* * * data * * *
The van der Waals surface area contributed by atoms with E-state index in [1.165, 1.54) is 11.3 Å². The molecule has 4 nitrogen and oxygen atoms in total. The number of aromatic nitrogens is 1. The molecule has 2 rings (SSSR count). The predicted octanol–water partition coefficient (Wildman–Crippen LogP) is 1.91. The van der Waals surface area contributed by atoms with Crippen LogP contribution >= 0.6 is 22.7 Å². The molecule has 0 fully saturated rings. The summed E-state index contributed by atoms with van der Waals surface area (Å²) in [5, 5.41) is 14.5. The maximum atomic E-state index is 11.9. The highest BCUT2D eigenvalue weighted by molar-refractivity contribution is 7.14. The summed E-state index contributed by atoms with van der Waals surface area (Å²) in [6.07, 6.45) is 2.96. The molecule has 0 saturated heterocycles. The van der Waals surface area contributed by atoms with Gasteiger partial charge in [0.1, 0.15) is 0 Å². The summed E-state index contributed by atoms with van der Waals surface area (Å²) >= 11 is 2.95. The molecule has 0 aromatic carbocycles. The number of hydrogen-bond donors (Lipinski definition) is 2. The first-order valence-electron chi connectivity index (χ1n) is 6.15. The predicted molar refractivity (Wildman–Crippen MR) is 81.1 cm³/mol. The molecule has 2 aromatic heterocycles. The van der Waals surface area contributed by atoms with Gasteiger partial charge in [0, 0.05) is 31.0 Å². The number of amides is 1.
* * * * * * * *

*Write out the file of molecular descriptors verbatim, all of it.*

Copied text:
The van der Waals surface area contributed by atoms with E-state index in [1.165, 1.54) is 11.3 Å². The molecule has 4 nitrogen and oxygen atoms in total. The number of aromatic nitrogens is 1. The molecule has 2 rings (SSSR count). The predicted octanol–water partition coefficient (Wildman–Crippen LogP) is 1.91. The van der Waals surface area contributed by atoms with Crippen LogP contribution >= 0.6 is 22.7 Å². The molecule has 0 fully saturated rings. The summed E-state index contributed by atoms with van der Waals surface area (Å²) in [5, 5.41) is 14.5. The maximum atomic E-state index is 11.9. The highest BCUT2D eigenvalue weighted by molar-refractivity contribution is 7.14. The summed E-state index contributed by atoms with van der Waals surface area (Å²) in [6.07, 6.45) is 2.96. The molecule has 0 saturated heterocycles. The van der Waals surface area contributed by atoms with Gasteiger partial charge in [0.1, 0.15) is 0 Å². The summed E-state index contributed by atoms with van der Waals surface area (Å²) >= 11 is 2.95. The molecule has 0 aromatic carbocycles. The number of hydrogen-bond donors (Lipinski definition) is 2. The first-order valence-electron chi connectivity index (χ1n) is 6.15. The predicted molar refractivity (Wildman–Crippen MR) is 81.1 cm³/mol. The molecule has 2 aromatic heterocycles. The van der Waals surface area contributed by atoms with Gasteiger partial charge in [0, 0.05) is 31.0 Å². The number of amides is 1.